Is the rare biosphere real or a technical artifact? A case study involving a multi-year deep subsurface time series

Tuesday, 16 December 2014: 11:20 AM
Cara Magnabosco1, Maggie Lau1, Melody Rose Lindsay1, Rose Alleva1, Ramunas Stepanauskas2, Steven Shivambu3,4, Sihle Maphanga3,4, Esta van Heerden5 and Tullis C Onstott6, (1)Princeton University, Princeton, NJ, United States, (2)Bigelow Laboratory for Ocean Sciences, East Boothbay, ME, United States, (3)Sibanye Gold Ltd., Welkom, South Africa, (4)Gold Fields Ltd., Welkom, South Africa, (5)University of the Free State, Bloemfontein, South Africa, (6)Princeton Univ, Princeton, NJ, United States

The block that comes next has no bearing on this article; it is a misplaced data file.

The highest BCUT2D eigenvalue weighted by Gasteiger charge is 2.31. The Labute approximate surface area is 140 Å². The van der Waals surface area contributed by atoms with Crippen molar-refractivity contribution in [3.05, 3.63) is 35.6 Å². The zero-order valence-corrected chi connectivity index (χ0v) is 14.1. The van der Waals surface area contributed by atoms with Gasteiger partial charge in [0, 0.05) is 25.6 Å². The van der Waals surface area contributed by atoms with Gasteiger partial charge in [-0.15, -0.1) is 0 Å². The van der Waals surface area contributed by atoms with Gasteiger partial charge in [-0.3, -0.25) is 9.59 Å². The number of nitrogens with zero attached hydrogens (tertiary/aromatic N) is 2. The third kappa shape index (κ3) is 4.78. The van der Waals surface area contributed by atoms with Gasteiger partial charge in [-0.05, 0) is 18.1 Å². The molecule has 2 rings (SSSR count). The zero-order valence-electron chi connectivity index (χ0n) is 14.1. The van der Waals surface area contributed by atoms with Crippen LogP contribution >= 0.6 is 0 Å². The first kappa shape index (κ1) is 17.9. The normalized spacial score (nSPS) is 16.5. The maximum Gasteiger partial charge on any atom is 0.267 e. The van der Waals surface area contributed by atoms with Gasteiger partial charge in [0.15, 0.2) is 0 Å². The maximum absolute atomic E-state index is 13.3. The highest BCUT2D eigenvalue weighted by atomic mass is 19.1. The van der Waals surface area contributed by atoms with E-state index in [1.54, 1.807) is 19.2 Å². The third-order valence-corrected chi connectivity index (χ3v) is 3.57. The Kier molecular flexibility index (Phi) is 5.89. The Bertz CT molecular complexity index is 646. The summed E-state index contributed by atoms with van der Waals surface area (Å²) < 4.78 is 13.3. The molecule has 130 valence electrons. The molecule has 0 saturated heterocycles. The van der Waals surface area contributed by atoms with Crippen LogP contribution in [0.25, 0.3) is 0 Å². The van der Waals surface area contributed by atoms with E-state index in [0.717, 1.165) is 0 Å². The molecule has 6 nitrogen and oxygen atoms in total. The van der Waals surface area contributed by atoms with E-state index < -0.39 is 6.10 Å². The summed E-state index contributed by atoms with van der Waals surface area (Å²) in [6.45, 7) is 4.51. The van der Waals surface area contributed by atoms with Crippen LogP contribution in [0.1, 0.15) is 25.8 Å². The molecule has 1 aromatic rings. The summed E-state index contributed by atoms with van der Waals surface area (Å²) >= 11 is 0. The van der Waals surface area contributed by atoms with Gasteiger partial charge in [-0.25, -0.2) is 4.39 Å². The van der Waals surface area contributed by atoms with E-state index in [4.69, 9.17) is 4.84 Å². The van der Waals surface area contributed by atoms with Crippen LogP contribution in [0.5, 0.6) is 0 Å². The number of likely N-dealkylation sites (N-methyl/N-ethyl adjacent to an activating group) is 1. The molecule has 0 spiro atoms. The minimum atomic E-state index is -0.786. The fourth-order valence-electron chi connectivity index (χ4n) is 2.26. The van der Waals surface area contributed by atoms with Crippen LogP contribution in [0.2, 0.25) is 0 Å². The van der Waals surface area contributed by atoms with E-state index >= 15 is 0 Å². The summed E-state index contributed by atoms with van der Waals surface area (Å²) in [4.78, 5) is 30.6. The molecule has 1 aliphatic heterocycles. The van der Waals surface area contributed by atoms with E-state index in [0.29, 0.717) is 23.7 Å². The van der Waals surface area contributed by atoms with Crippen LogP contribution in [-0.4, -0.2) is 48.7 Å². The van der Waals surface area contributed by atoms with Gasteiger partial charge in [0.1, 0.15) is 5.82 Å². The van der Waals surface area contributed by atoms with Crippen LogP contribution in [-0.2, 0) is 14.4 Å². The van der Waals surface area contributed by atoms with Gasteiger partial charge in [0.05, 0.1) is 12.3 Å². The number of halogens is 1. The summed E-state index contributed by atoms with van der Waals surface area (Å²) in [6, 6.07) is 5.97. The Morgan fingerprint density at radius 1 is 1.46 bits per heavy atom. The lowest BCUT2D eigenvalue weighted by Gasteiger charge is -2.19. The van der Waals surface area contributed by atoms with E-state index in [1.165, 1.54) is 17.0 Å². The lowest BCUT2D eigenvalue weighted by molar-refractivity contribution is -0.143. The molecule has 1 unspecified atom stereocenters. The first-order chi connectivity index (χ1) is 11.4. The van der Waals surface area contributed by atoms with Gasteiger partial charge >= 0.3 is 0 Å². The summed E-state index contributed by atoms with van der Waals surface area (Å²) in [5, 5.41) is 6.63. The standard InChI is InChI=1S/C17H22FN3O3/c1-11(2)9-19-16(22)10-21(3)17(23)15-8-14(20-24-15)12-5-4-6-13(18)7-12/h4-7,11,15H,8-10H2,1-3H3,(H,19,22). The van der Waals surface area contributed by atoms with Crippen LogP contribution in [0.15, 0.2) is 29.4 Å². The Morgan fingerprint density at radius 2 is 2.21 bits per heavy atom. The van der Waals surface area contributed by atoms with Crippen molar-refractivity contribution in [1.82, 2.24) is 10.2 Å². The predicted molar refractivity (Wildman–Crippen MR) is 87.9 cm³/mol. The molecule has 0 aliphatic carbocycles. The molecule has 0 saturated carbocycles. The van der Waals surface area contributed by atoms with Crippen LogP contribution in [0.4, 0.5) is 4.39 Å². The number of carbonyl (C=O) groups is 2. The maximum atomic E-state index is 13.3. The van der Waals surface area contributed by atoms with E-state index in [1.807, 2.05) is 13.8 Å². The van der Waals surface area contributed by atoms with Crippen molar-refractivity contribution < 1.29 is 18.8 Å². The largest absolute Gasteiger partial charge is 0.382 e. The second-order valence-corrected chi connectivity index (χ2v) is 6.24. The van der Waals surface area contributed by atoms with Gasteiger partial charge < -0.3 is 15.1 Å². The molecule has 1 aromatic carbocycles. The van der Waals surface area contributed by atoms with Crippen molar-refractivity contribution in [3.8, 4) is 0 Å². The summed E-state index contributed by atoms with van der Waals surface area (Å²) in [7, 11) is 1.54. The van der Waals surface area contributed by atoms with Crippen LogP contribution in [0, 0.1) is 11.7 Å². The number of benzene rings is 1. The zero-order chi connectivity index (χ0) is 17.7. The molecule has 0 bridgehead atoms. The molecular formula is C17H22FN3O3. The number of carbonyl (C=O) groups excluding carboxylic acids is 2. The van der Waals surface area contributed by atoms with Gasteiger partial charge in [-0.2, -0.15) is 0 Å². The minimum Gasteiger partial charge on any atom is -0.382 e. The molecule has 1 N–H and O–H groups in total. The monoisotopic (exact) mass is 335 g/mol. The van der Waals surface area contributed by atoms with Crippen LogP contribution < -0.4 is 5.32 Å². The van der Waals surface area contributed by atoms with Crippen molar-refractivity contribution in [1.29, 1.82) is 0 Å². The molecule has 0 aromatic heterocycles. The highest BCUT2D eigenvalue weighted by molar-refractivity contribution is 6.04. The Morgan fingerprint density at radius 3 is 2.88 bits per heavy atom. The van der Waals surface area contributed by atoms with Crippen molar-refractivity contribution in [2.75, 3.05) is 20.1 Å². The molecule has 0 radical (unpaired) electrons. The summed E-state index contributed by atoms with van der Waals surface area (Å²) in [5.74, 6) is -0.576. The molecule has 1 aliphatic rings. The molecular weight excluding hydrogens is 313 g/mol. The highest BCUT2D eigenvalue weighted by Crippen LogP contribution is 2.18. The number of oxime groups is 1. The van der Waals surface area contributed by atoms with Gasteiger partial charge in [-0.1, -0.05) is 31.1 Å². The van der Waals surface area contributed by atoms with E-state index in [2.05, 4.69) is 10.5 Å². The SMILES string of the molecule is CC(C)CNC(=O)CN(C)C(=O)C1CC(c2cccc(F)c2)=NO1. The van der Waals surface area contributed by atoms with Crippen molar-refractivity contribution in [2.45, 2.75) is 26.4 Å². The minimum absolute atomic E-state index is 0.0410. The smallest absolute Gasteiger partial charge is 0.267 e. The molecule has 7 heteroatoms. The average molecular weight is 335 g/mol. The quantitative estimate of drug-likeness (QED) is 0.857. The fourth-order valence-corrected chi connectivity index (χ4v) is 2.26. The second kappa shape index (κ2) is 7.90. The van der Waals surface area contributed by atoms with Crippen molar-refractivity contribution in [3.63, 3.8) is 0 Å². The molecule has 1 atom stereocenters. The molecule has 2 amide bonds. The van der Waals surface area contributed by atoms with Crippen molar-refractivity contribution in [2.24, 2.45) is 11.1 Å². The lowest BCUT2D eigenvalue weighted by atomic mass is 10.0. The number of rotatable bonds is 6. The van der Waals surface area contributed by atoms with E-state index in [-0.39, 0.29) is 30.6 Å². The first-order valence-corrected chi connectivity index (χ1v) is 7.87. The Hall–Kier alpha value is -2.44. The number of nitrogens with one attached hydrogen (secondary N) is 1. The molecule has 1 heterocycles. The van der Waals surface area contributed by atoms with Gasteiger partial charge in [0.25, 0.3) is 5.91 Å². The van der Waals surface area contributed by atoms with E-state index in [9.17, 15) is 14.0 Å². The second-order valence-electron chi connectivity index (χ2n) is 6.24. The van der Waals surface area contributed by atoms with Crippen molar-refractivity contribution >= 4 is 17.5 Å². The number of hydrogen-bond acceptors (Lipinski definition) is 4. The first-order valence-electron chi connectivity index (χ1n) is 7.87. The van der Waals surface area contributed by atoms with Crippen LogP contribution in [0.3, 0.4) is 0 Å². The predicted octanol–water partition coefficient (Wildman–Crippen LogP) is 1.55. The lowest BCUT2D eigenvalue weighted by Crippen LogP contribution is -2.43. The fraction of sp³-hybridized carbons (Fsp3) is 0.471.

The question of “who” is present in extreme environments is one of the major questions surrounding geobiological research. Techniques such as high-throughput sequencing and single cell genomics are illuminating previously unseen organisms that exist in low abundance. Commonly referred to as the “rare biosphere”, the contribution of these low abundance organisms and the effect that they have on traditional diversity estimates is poorly understood. Here, we present a study that critically examines the effect that sequencing depth has on the Chao1 alpha diversity estimator and the Sørensen similarity index. This is achieved through (1) a theoretical analysis of simulated community distributions and (2) a comparison between subsurface Sanger-sequenced clone libraries and high-throughput amplicon sequences generated from a 1.3 km deep fracture (Be326_Bh2). The screening of single cells, metagenomics, and metatranscriptomics are then used to assess the authenticity and contribution of rare members identified in the deeply sequenced amplicon datasets of Be326_Bh2. In particular, a “rare” (<1% relative abundance in 16S rDNA V6 amplicon libraries) member of Ignavibacteria that has been identified and sequenced through single cell genomics is molecularly tracked over the course of a 3-year sampling campaign in Be326_Bh2 while other “rare” members prove to be merely sequencing artifacts. Ultimately, these results help us better understand the limitations of methods used to calculate diversity in long-tail environments like the terrestrial deep subsurface and the role that the rare biosphere plays in Be326_Bh2.